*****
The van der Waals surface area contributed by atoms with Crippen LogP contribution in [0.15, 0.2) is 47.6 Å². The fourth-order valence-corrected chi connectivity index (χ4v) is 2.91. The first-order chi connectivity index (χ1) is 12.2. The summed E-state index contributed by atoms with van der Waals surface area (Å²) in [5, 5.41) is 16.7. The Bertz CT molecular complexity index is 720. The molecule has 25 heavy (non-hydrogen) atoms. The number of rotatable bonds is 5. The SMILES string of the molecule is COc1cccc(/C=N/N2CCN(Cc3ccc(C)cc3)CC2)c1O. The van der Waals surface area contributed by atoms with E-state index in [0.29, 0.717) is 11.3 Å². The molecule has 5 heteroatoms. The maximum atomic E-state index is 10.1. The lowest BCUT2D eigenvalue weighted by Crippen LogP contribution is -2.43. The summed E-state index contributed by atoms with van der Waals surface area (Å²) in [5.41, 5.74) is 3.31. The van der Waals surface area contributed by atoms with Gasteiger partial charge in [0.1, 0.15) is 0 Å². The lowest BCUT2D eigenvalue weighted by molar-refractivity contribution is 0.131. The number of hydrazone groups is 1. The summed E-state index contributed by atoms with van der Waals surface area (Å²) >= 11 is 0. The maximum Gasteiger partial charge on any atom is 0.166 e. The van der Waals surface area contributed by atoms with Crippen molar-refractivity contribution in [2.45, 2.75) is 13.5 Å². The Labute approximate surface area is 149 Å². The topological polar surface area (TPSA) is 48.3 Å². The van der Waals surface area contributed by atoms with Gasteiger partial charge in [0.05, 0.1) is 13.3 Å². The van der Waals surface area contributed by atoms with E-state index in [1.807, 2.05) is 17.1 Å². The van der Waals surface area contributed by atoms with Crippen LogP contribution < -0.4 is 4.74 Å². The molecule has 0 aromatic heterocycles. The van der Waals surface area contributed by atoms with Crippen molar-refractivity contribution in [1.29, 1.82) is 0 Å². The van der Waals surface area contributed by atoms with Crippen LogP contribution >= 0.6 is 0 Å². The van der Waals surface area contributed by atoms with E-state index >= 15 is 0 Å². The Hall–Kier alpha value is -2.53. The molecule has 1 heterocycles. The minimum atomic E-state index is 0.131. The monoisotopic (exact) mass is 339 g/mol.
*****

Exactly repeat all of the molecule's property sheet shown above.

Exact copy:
The van der Waals surface area contributed by atoms with Crippen LogP contribution in [0.15, 0.2) is 47.6 Å². The fourth-order valence-corrected chi connectivity index (χ4v) is 2.91. The first-order chi connectivity index (χ1) is 12.2. The summed E-state index contributed by atoms with van der Waals surface area (Å²) in [5, 5.41) is 16.7. The Bertz CT molecular complexity index is 720. The molecule has 25 heavy (non-hydrogen) atoms. The number of rotatable bonds is 5. The SMILES string of the molecule is COc1cccc(/C=N/N2CCN(Cc3ccc(C)cc3)CC2)c1O. The van der Waals surface area contributed by atoms with E-state index in [0.29, 0.717) is 11.3 Å². The molecule has 5 heteroatoms. The maximum atomic E-state index is 10.1. The lowest BCUT2D eigenvalue weighted by Crippen LogP contribution is -2.43. The summed E-state index contributed by atoms with van der Waals surface area (Å²) in [5.41, 5.74) is 3.31. The van der Waals surface area contributed by atoms with Gasteiger partial charge in [0.1, 0.15) is 0 Å². The lowest BCUT2D eigenvalue weighted by molar-refractivity contribution is 0.131. The number of hydrazone groups is 1. The summed E-state index contributed by atoms with van der Waals surface area (Å²) >= 11 is 0. The maximum Gasteiger partial charge on any atom is 0.166 e. The van der Waals surface area contributed by atoms with Crippen molar-refractivity contribution in [2.45, 2.75) is 13.5 Å². The Labute approximate surface area is 149 Å². The topological polar surface area (TPSA) is 48.3 Å². The van der Waals surface area contributed by atoms with Gasteiger partial charge in [0.05, 0.1) is 13.3 Å². The van der Waals surface area contributed by atoms with E-state index in [1.807, 2.05) is 17.1 Å². The van der Waals surface area contributed by atoms with Crippen LogP contribution < -0.4 is 4.74 Å². The molecule has 0 aromatic heterocycles. The van der Waals surface area contributed by atoms with Crippen molar-refractivity contribution in [1.29, 1.82) is 0 Å². The van der Waals surface area contributed by atoms with Crippen LogP contribution >= 0.6 is 0 Å². The van der Waals surface area contributed by atoms with E-state index >= 15 is 0 Å². The Hall–Kier alpha value is -2.53. The molecule has 1 heterocycles. The minimum atomic E-state index is 0.131. The monoisotopic (exact) mass is 339 g/mol.